Writing. Use word processing, Inspiration, page layout software, web page builders, reference resources, and checkers in writing activities (i.e., narrative, descriptive, definition, explanation, analysis, classification, comparison, and argument). Use technology to help students in prewriting, composing, revising, editing, and publishing various group written and multimedia products (letter, email, story, poem, journal, report, lab, translation, caption, editorial, photo, chart, graph, graph, diagram, music, sounds, animation, video).
Math. Use informational websites, calculators, visual mapping, and spreadsheets to explore math concepts across the curriculum. Use technology to help students in calculating, visualizing data, and solving problems.
Download a One Computer Classroom: Across the Curriculum PDF file for an Inspiration document with ideas for one computer across the curriculum.

The One Computer Classroom: The Issues

Using one computer in the classroom can be both frustrating and fun. There are issues related to using the computer as part of large group activities and small group activities. There are also some general management concerns.
Large Group Activities. Large group issues include connecting to standards, keeping it simple, modeling concepts, incorporating PowerQuests, exploring Internet resources, involving students, and facilitating group activities.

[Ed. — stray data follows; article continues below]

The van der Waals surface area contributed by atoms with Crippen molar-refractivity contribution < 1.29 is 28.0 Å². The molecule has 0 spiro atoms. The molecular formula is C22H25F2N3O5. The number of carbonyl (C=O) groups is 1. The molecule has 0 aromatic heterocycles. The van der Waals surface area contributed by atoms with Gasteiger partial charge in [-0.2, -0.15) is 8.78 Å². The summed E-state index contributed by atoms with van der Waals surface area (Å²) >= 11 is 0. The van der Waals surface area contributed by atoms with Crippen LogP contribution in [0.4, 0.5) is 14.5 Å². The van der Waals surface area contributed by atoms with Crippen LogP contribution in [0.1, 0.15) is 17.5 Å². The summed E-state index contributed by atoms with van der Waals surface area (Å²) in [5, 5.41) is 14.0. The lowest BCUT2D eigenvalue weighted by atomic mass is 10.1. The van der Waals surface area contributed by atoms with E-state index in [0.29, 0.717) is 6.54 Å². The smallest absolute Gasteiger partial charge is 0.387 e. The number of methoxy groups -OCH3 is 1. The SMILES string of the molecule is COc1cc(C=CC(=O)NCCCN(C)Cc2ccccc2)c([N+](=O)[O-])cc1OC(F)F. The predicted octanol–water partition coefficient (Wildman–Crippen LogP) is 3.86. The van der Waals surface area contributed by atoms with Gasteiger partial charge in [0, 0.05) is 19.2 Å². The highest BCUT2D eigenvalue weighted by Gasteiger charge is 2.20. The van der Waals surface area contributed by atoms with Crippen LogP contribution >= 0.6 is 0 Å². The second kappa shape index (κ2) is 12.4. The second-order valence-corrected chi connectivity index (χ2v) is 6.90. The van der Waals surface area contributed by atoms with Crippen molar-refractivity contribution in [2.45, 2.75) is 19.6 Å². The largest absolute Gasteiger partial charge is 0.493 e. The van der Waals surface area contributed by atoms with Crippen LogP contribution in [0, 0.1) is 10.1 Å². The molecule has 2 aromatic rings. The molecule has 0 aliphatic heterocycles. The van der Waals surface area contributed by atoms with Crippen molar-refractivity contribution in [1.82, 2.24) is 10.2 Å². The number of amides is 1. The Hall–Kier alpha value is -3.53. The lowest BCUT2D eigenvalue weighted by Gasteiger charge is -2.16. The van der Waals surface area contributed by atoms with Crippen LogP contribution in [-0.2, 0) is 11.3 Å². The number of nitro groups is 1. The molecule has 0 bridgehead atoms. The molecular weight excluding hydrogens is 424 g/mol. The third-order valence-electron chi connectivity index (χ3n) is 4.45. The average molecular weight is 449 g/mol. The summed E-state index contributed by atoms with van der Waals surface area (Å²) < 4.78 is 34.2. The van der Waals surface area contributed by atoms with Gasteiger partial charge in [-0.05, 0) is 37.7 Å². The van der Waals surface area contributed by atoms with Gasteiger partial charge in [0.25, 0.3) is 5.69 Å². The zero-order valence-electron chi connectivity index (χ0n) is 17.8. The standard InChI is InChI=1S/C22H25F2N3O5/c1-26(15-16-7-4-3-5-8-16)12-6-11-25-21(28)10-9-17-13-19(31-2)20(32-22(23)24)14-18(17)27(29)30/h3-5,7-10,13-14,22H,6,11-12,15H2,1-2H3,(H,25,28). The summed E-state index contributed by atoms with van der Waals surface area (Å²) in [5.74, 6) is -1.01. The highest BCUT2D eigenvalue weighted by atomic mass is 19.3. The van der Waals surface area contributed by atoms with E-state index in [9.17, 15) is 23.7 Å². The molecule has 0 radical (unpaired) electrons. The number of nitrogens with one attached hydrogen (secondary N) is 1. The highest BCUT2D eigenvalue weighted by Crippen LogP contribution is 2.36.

Small Group Activities
. Small group issues include exploring center approaches, providing effective support, considering center activities, encouraging collaboration, exploring scheduling options, building realistic expectations, and finding help.
Management Considerations. Management issues include considering hardware needs, considering timing of projects, and thinking about equity.
Download a One Computer Classroom: Issues PDF file for an Inspiration document for ways to address these issues.

The Computer Computer Classroom: Links and Resources

 Lists of Ideas for the One Computer Classroom

Articles about the One Computer Classroom

Links for the One Computer Classroom


Brainstorm Ideas for the One Computer Classroom

Use ALPS: How can I design curriculum, brainstorm possibilities, and sketch ideas? to explore activities for your one-computer classroom.